The Casio AL-1000 was introduced in October 1967. It was Casio's second all-transistor 4-function calculator.
As was often the case in the dawn era, many of its claimed features were limited by the available technology of the day.
The AL-1000's operator had to be constantly aware of the restrictions and limitations described above. Results could be
The operator's role was more like that of an early computer programmer, tailoring the solution to the known capabilities of the machine and constantly monitoring the output to ensure that errors had not crept in.
The AL-1000 follows an "arithmetic" operating protocol where the first operand is entered, then the relevant operator, then the second operand and the result is generated when the "equals" key is entered. Attempting the sequence "2 plus 2 equals 4" reveals that there is no "plus" key and attempting "2 times 3 equals 6" begins more promisingly but then reveals that there is no "equals" key!
Inspecting the keyboard reveals two cryptic keys with the same "star" marking, one white and one gray. These multipurpose keys act as plus, minus, equals and decimal resolution operators according to the current state of the machine:
With this information it is possible to perform 4-function arithmetic:
The AL-1000 handles and displays negative numbers and correctly follows the arithmetic rules for addition, subtraction, multiplication and division. The "minus" key changes the sign of an operand during entry but does not operate otherwise. To change the sign of a displayed result, the operator must formally multiply it by -1.
The square root key immediately generates a full decimal resolution square root from the number in the display. This result will fill the resolution of the calculator and any further operations that increase the order of magnitude of the result will cause silent overflow. To avoid this fruitful source of errors, the square root key can be immediately followed by "white star" to reduce the decimal resolution. The square root function ignores the sign of the operand, treating all operands as positive.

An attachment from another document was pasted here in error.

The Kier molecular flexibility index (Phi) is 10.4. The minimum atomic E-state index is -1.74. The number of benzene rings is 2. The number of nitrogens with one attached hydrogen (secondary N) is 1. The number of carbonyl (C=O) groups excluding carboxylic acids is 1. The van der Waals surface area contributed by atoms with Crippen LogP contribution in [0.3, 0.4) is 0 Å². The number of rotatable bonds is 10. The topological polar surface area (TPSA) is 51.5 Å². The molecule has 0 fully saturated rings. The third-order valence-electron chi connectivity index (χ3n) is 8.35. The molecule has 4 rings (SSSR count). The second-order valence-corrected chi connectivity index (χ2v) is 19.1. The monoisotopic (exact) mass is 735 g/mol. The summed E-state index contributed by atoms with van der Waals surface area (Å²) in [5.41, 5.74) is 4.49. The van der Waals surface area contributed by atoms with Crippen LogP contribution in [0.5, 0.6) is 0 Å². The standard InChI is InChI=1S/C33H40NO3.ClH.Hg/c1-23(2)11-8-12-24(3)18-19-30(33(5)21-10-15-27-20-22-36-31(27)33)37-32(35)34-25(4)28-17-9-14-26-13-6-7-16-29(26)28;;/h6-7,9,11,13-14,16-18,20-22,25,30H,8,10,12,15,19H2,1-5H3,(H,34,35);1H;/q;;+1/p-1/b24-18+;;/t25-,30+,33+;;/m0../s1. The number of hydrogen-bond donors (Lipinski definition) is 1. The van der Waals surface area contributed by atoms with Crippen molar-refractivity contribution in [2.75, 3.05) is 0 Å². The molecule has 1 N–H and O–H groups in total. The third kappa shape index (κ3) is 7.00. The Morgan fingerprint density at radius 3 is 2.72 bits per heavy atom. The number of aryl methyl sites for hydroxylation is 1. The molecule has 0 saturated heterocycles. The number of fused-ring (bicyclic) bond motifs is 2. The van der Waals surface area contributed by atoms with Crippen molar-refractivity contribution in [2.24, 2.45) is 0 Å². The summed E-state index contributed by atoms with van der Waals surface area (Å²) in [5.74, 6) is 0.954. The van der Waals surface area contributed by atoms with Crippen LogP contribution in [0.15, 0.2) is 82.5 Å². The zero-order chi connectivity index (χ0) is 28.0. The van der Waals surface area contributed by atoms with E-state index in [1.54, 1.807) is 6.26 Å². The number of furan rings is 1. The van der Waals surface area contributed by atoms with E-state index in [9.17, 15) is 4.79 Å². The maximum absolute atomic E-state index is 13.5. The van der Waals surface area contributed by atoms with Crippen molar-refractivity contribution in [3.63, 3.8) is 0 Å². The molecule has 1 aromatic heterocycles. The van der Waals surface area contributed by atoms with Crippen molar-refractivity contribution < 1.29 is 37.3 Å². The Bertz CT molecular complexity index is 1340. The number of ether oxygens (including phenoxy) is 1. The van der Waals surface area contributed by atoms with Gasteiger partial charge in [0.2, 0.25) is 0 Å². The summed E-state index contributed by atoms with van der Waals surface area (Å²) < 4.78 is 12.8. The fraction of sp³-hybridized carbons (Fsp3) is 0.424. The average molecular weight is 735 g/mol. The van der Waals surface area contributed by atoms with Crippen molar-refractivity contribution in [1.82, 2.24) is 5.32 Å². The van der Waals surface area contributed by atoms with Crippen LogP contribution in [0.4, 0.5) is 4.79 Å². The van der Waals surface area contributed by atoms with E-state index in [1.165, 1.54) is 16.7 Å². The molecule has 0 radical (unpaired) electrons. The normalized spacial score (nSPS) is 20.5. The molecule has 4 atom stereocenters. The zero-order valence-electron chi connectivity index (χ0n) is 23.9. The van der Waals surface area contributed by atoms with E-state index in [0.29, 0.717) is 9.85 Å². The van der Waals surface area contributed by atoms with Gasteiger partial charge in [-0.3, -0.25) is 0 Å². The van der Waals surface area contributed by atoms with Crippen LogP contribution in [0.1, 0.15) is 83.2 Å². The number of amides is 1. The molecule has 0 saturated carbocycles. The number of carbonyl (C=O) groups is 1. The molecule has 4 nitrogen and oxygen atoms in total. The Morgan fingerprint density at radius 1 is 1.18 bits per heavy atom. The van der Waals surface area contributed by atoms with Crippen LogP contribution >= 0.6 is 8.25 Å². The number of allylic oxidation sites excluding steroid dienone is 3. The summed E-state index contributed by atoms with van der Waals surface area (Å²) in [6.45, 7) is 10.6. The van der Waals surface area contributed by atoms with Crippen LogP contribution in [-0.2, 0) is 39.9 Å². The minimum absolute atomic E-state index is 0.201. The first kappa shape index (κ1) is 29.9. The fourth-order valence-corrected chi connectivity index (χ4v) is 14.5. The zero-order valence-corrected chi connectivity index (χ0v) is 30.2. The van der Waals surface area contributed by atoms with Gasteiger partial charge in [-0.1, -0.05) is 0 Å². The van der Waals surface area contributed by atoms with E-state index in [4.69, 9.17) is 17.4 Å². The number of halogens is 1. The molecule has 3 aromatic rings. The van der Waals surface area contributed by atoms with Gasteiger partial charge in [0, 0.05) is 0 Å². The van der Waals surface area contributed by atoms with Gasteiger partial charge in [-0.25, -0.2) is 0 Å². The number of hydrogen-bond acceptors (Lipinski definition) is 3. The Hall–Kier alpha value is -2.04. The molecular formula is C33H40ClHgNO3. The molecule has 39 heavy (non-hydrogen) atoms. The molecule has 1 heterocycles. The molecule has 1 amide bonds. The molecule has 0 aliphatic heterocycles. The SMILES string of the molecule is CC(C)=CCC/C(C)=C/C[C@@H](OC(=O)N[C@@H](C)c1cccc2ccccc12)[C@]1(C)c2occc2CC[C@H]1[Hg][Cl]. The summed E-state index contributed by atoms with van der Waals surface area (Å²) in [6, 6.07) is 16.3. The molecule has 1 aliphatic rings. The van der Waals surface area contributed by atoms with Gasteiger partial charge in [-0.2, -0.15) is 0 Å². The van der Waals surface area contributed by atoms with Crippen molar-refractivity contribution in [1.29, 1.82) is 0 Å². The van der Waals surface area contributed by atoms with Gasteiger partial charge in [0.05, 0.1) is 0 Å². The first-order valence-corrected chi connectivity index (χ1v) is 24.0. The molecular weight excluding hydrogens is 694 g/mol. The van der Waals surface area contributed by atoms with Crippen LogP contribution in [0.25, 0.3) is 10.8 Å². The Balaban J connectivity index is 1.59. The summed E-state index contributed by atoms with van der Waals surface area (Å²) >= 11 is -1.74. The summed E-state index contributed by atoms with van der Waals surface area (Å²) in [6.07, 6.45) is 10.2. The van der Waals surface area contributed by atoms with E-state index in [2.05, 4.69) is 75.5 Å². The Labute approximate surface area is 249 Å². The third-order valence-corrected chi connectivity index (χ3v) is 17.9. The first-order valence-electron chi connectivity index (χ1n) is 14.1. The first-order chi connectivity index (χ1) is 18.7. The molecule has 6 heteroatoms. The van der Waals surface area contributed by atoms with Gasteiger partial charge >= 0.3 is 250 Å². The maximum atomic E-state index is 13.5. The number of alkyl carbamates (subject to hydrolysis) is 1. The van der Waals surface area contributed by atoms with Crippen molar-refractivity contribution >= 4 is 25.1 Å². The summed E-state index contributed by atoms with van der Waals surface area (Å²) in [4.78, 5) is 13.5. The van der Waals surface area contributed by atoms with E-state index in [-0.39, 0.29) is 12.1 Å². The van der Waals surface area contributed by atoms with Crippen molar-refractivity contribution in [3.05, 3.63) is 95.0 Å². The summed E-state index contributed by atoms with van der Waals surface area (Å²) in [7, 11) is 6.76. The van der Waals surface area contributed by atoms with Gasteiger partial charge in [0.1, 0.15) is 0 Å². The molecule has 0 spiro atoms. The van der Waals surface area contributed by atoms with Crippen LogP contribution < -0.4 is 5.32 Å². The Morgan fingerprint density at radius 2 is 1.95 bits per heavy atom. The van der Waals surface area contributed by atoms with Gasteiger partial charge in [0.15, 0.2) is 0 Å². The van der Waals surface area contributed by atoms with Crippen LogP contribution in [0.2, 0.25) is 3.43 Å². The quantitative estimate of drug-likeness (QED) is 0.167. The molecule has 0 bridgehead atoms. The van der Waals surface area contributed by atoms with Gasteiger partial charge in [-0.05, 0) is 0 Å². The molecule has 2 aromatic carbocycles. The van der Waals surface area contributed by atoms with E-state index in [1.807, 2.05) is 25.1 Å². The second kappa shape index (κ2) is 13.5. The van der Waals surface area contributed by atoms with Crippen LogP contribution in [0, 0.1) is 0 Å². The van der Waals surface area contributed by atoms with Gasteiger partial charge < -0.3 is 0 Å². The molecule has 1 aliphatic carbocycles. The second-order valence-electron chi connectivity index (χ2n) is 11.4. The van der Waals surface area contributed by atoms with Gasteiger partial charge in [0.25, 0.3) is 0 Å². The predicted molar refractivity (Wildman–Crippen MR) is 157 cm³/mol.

The number of digits to the right of the decimal point can be controlled with two settings:
Decimal selection and rounding is applied on a case to case basis according to the use of the "star" keys:
Four memory registers are provided, the I, II, III and IV keys function according to the current machine state:
Three operating modes are available for each memory, set by a slide switch for each
Three of the memory registers have restrictions and care must be taken as there is no indication if any of these are encountered:
The AL-1000 is subject to a number of error modes, most of which are silent with no operator indication, and all of which are unrecoverable.
Moving the P/N/R switch to P allows the recording of up to 28 keystrokes. These can be replayed once by the run command. There are no facilities for conditional branching and no jump or loop instructions so the programming facility is somewhat limited. The only sophistication is the ability to pause a replay for intermediate results to be copied down or for additional operands to be supplied. The program designer must also guard against the silent error modes listed above, lest the program run but generate wrong results.
The actual programming method is quite rudimentary: the table below describes the correspondence between operations that are available in program mode and the keystroke that is entered to represent that operation. Since each program step is represented as a single digit, the combination of a number and a decimal point is used to represent further operations after the ten single digits have all been assigned.
|1    Change Sign||2    Add||3    Subtract|
|4    Memory I||5    Memory II||6    Memory III|
|7    Memory IV||8    Multiply||9    Divide|
|2.    All Clear||3.    Clear Entry||4.    Square Root|
|5.    Internal Logic - Do Not Use||6.    Pause||7.    Halt, Program End|